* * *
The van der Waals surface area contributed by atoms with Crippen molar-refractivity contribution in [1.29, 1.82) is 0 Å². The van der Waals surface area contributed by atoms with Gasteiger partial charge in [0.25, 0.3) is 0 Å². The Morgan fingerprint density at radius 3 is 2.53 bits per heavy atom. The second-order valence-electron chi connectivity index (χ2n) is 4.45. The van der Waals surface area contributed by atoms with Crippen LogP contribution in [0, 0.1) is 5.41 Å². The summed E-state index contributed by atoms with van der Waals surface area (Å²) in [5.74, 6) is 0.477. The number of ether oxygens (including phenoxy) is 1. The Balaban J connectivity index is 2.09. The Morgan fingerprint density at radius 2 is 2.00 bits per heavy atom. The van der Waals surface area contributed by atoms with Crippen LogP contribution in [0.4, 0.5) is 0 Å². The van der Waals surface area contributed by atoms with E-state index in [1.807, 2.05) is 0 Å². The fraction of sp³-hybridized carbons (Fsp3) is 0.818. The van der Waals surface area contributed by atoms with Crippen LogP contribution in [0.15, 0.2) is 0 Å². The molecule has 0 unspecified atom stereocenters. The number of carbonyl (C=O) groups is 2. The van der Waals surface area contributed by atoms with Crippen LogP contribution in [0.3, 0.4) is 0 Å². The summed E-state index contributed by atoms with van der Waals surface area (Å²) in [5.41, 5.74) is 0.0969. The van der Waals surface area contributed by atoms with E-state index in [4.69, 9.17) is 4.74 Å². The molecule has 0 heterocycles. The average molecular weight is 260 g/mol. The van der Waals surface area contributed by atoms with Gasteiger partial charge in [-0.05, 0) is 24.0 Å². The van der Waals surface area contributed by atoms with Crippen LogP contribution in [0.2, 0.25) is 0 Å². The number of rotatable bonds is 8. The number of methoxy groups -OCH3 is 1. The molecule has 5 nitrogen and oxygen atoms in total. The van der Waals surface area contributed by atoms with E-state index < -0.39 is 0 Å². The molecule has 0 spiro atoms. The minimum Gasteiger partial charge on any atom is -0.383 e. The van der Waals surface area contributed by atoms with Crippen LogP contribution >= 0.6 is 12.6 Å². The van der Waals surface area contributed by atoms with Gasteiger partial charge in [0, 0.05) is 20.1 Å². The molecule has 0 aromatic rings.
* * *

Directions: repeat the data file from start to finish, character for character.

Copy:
The van der Waals surface area contributed by atoms with Crippen molar-refractivity contribution in [1.29, 1.82) is 0 Å². The van der Waals surface area contributed by atoms with Gasteiger partial charge in [0.25, 0.3) is 0 Å². The Morgan fingerprint density at radius 3 is 2.53 bits per heavy atom. The second-order valence-electron chi connectivity index (χ2n) is 4.45. The van der Waals surface area contributed by atoms with Crippen LogP contribution in [0, 0.1) is 5.41 Å². The summed E-state index contributed by atoms with van der Waals surface area (Å²) in [5.74, 6) is 0.477. The number of ether oxygens (including phenoxy) is 1. The Balaban J connectivity index is 2.09. The Morgan fingerprint density at radius 2 is 2.00 bits per heavy atom. The van der Waals surface area contributed by atoms with Crippen LogP contribution in [0.4, 0.5) is 0 Å². The van der Waals surface area contributed by atoms with E-state index in [1.807, 2.05) is 0 Å². The fraction of sp³-hybridized carbons (Fsp3) is 0.818. The van der Waals surface area contributed by atoms with Crippen LogP contribution in [0.15, 0.2) is 0 Å². The molecule has 0 unspecified atom stereocenters. The number of carbonyl (C=O) groups is 2. The van der Waals surface area contributed by atoms with Crippen LogP contribution in [0.3, 0.4) is 0 Å². The summed E-state index contributed by atoms with van der Waals surface area (Å²) in [5.41, 5.74) is 0.0969. The van der Waals surface area contributed by atoms with E-state index in [4.69, 9.17) is 4.74 Å². The molecule has 0 heterocycles. The average molecular weight is 260 g/mol. The van der Waals surface area contributed by atoms with Gasteiger partial charge in [-0.05, 0) is 24.0 Å². The van der Waals surface area contributed by atoms with Crippen LogP contribution in [0.2, 0.25) is 0 Å². The number of rotatable bonds is 8. The number of methoxy groups -OCH3 is 1. The molecule has 5 nitrogen and oxygen atoms in total. The van der Waals surface area contributed by atoms with E-state index < -0.39 is 0 Å². The molecule has 0 spiro atoms. The minimum Gasteiger partial charge on any atom is -0.383 e. The van der Waals surface area contributed by atoms with Crippen LogP contribution >= 0.6 is 12.6 Å². The van der Waals surface area contributed by atoms with Gasteiger partial charge in [0, 0.05) is 20.1 Å². The molecule has 0 aromatic rings.